Monday

The real work of the trip got under way on Monday. It started slowly as everyone found their way around. After unpacking the day before, some supplies moved around and it took a while to locate them when needed. New forms, new rules, new people and sometimes a language barrier had to be learned and mastered in a short time. But all the parts came together by the end with a total of 13 cases for the day.

It was a tough day for most patients but kids rebound quickly and the same kids who cried all morning were smiling, at least a little, before the end of the day.

Waking up from anesthesia post-op can be unsettling. Patients are disoriented for a while. “The lights are on but nobody”s home,” is a good describes how a patient looks with eyes open but not quite understanding their surroundings, on top of that add pain, nausea, and feelings of separation.┬áDr. Sanchez”s first case of the trip was a 2 year old boy with a grapefruit sized inguinal hernia. When he woke up post-op he was in pain, crying, and calling for his mother. It is the recovery room nurses who are the friendly, caring faces that orient and comfort them, an interim mother for a brief time. Our recovery nurses, Alma, Dolores, and Mary Kay have been outstanding and attentive to each and every patient to help them after surgery. One of the rewarding moments of each case is returning each child to his or parents.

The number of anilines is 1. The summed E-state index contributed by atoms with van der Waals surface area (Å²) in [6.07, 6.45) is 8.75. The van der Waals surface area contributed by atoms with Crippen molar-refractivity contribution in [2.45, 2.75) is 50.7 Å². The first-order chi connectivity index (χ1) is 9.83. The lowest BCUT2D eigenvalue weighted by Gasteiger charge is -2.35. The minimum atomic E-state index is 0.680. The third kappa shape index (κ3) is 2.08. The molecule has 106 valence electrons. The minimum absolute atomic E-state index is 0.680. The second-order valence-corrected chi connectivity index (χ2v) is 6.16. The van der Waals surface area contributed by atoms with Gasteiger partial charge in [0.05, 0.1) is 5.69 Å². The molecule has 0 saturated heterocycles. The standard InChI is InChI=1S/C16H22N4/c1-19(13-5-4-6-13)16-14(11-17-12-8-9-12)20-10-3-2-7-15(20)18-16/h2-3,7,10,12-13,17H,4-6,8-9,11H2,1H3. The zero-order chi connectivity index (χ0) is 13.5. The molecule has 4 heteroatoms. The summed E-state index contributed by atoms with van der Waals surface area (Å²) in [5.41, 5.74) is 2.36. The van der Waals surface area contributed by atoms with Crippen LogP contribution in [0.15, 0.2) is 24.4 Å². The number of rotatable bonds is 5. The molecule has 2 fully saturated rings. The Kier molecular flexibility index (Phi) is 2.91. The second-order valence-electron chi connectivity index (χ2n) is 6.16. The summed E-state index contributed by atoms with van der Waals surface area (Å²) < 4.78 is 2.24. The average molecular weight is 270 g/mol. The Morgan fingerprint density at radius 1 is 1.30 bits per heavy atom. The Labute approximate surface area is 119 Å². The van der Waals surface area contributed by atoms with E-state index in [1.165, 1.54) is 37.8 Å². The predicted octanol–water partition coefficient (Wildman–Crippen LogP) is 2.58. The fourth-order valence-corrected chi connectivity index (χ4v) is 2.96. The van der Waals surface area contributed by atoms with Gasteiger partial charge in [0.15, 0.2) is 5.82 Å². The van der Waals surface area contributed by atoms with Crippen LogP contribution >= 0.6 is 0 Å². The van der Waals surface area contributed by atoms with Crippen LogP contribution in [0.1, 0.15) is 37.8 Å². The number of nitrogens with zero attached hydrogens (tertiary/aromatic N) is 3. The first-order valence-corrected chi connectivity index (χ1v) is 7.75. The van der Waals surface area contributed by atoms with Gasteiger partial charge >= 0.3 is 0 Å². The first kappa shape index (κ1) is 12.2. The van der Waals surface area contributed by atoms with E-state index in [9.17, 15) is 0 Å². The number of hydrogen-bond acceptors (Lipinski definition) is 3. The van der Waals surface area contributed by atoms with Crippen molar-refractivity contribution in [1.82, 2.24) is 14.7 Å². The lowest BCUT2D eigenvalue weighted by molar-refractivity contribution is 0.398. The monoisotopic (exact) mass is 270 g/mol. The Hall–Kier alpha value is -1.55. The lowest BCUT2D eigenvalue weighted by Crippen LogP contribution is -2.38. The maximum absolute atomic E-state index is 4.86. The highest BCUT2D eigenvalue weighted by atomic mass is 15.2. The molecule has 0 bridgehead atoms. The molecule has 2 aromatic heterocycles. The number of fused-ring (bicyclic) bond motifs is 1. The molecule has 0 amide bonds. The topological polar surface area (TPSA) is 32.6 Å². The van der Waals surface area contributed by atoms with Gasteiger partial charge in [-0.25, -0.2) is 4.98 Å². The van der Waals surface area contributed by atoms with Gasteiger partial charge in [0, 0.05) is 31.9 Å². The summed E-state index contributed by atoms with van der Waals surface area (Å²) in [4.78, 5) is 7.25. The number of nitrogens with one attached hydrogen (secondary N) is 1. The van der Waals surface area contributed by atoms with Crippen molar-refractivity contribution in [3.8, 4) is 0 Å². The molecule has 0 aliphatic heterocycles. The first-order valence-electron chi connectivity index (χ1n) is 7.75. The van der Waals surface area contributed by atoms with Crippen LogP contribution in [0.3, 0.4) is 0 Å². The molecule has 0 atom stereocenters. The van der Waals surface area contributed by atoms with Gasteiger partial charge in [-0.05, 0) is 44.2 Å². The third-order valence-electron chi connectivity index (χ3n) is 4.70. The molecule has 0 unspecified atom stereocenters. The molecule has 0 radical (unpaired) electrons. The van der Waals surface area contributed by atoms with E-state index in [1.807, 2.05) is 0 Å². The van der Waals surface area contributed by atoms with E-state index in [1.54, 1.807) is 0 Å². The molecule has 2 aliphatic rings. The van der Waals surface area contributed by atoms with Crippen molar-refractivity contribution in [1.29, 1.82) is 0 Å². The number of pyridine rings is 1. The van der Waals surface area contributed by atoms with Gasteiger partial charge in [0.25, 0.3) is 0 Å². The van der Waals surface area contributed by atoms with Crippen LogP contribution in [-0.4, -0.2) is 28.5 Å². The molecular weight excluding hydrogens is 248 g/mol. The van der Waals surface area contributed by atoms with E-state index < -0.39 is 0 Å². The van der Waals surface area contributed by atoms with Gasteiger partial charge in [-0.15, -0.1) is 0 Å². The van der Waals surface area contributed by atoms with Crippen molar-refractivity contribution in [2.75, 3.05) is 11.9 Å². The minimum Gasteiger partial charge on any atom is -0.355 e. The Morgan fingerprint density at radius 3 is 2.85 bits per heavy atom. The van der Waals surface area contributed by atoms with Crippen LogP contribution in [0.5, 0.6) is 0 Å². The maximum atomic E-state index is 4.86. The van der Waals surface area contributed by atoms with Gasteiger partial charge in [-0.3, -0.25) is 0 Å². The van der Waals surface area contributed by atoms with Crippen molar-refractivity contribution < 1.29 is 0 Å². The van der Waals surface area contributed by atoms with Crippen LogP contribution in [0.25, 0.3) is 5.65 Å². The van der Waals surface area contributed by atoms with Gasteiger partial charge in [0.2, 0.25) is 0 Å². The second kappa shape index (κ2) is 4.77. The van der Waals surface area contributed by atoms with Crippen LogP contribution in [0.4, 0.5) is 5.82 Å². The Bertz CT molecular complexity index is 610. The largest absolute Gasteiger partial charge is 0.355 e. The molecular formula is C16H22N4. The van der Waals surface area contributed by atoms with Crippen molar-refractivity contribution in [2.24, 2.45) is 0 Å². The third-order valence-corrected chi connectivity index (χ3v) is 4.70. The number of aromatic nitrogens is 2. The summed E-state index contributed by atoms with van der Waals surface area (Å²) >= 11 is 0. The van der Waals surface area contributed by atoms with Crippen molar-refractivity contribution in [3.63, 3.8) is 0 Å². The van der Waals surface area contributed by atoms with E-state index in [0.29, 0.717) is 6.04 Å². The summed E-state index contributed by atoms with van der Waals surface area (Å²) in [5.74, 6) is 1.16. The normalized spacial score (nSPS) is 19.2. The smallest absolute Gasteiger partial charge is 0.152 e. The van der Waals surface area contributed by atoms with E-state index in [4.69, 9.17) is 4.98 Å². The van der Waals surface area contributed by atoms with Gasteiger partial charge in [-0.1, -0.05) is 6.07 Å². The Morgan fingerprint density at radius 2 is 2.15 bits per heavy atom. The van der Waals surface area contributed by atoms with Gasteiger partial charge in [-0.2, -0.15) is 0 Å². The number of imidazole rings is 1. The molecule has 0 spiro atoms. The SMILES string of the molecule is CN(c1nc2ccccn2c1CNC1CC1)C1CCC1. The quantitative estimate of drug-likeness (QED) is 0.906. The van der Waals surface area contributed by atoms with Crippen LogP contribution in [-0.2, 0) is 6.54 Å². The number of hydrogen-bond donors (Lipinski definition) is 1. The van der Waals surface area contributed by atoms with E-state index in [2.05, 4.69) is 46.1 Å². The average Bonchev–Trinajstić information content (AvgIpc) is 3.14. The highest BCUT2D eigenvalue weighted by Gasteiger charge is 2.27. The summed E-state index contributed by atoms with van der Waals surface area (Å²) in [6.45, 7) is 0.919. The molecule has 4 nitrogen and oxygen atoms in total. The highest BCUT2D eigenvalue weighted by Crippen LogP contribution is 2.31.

View photographs from Day 3.